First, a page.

Der Freyschütz; or, The Seventh the forest with his wife and daughter, Bullet.
on a farm which he holds as a tried This piece which, on account of marksman. He resolves that his its magic, and its magic music, has daughter Agnes shall marry a good been completely turning all the half- shot, as the farm will only be kept turned heads of Germany-has at in the family by such a prudent length met with an English manager match. The girl is attached to Robold enough to hazard the dangerous dolph, a forest youth, who is all the expense and risk of producing it in father can desire :-she is beloved, England ; and a company brave and however, by a huntsman, named potent enough to do its mysteries Caspar, who has made a compact and its music ample justice. The with an evil spirit, and uses magic original drama, which is, to judge balls. Rodolph, at the opening of by the English copy, but lonely the drama, is under the malignant and injudiciously put together, is influence of a charm, which frusfounded on one of the traditional trates all his sports, and turns aside tales of Germany, which has long every bullet he fires. The trial day been listened to in that country, and is at hand, on which occasion his valued for its decided horror. This skill, as a shot, is to be proved-and tale has been admirably translated on his success depends his union with by a very able writer of the present Agnes. Ca: who is jealous of day, and may be read by those, who his fortune with the girl, hints that love to dram with horror, in a work he might secure her if he would have called “ Popular Tales and Romances recourse to the magic balls—and the of the Northern Nations.” It will hope of securing his love leads him be seen that the plot of the drama, to promise a meeting with Caspar at which is pretty closely adhered to the glen, at night. Rodolph frames we understand on the English stage, an excuse to his love as the hour apvaries materially from the story.- proaches, and, in spite of mysterious Indeed no audience would endure to warnings, keeps his fatal promise. have a lover shoot his mistress to serve Caspar, in the mean time, whose the devil, as is the case in the tale. days are numbered, offers to Zamiel, How great are the Germans at Satanic the evil spirit, a fresh victim if he writing! The devil is their Apollo! may he spared a three year's longer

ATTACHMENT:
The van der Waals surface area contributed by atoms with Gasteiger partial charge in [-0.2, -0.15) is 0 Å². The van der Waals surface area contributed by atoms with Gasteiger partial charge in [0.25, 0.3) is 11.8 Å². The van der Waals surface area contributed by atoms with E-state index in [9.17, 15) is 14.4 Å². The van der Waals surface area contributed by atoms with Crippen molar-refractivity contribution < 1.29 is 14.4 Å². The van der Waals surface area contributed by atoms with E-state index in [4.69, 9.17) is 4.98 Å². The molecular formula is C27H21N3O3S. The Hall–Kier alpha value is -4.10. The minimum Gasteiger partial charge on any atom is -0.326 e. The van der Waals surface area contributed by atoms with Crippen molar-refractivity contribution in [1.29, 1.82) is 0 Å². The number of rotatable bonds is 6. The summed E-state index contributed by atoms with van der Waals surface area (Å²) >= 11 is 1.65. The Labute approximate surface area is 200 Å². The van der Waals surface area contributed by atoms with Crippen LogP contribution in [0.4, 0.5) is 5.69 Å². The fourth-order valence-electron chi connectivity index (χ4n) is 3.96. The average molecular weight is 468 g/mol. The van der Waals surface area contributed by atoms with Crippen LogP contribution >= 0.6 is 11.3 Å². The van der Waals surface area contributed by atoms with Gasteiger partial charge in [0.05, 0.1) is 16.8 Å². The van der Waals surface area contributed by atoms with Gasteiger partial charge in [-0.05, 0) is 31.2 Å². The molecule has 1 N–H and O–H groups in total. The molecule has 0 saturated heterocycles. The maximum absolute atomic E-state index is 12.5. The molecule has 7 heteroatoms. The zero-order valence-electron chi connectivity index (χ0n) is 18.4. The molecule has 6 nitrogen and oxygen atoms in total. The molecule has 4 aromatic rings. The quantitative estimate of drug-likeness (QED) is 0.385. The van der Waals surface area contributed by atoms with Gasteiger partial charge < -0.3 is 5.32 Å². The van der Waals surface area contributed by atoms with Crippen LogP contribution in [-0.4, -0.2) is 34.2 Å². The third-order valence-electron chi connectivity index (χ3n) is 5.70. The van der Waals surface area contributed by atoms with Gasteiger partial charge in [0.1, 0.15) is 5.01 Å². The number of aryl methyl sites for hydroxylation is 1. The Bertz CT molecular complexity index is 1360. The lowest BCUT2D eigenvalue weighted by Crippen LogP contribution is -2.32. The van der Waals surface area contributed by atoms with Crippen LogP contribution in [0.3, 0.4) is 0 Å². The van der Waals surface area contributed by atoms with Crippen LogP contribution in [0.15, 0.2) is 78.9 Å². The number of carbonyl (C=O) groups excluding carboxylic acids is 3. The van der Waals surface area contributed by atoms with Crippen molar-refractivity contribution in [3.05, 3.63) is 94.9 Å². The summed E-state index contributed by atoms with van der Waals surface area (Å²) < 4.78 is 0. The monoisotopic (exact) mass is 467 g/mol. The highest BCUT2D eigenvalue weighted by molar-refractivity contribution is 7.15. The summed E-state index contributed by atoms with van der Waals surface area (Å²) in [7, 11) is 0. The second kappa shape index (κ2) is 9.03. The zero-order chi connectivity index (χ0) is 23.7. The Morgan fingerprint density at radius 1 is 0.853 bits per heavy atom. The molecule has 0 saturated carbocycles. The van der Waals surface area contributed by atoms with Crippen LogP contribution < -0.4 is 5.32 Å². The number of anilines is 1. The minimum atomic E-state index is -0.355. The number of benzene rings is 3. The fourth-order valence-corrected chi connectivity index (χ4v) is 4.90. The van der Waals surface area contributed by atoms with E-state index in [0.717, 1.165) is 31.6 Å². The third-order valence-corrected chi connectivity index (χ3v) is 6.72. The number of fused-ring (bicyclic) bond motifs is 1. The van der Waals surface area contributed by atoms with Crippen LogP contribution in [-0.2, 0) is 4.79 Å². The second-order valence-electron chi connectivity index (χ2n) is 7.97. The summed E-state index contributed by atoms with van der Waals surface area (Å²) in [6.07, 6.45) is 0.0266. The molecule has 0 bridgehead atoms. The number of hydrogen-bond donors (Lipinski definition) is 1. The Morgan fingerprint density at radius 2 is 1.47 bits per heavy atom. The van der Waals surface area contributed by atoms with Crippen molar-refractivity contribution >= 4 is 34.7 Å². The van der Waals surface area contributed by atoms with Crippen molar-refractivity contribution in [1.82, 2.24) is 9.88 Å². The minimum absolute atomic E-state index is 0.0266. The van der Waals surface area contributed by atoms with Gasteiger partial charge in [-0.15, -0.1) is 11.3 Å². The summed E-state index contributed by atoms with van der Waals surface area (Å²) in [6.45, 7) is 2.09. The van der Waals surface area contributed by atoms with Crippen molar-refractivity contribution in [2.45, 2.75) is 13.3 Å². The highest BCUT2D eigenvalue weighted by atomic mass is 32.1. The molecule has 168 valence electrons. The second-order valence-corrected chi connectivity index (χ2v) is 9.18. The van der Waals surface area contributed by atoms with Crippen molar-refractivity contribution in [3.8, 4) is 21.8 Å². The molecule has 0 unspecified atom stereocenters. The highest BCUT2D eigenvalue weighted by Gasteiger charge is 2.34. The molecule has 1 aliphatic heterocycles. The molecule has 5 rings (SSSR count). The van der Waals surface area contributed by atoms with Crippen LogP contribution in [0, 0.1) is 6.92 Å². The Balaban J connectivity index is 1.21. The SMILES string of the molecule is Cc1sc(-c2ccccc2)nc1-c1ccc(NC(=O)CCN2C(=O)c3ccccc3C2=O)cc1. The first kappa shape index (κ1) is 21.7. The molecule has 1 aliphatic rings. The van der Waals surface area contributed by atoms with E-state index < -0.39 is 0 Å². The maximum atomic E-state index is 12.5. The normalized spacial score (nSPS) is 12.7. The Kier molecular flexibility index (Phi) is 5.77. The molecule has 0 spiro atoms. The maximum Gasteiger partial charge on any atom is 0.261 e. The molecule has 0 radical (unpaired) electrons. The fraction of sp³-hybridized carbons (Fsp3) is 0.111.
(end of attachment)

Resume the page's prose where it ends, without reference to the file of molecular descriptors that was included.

The piece has been produced by existence. The bargain is made: in Mr. Arnold with no limit to care or a magic circle the seven bullets are expense:-in truth we did not, and cast, by the owl's shriek and to uncould not believe it possible, until we earthly light !saw with our own eyes, that a small
Six shall go true! summer theatre could afford us such
And the seventh askew ! a scene of devilry and witchery as
Six shall achieve, the one now effected nightly. The
And the seventh deceive! diminutive stage, like Kean in one of The trial day comes, and the six his happiest nights, seems to expand sure bullets have been expended -with the spirit of the scene, until the seventh, which the spirit is to there appears no limit to its space direct, Caspar trusts will kill the and wonders. The scenery itself is bride, Agnes; but the spirit directs not, we believe, new-but it is peo- it on Caspar himself—and the desopled with goblins and creeping things, lator is laid desolate !--The piece numerous enough, we should sup- concludes with the wedding of the pose, to fill the great desart! - The young hunter and his Agnes! principal scene is where the hunts- Such is briefly the plot of the man Caspar casts the magic balls Drama ; of course the German story for his rifle,—balls which go unerr- has not half so happy a conclusion. ingly to the mark; and as the charm- The Bride is killed by the bullet, ing goes on, the birds and evil things the last of sixty and three, and the swarm thicker and faster, until at Hunter goes mad in the forest. The the seventh bullet, the stage is one Spirit is managed with great effect mass of fire and wing and reptile !- in the piece, and his appearance Perhaps a slight sketch of the story amidst the clashing branches at the may not be uninteresting :
casting of the seventh bullet is awful. Kimo, an old huntsman, lives in It is almost worthy of that fine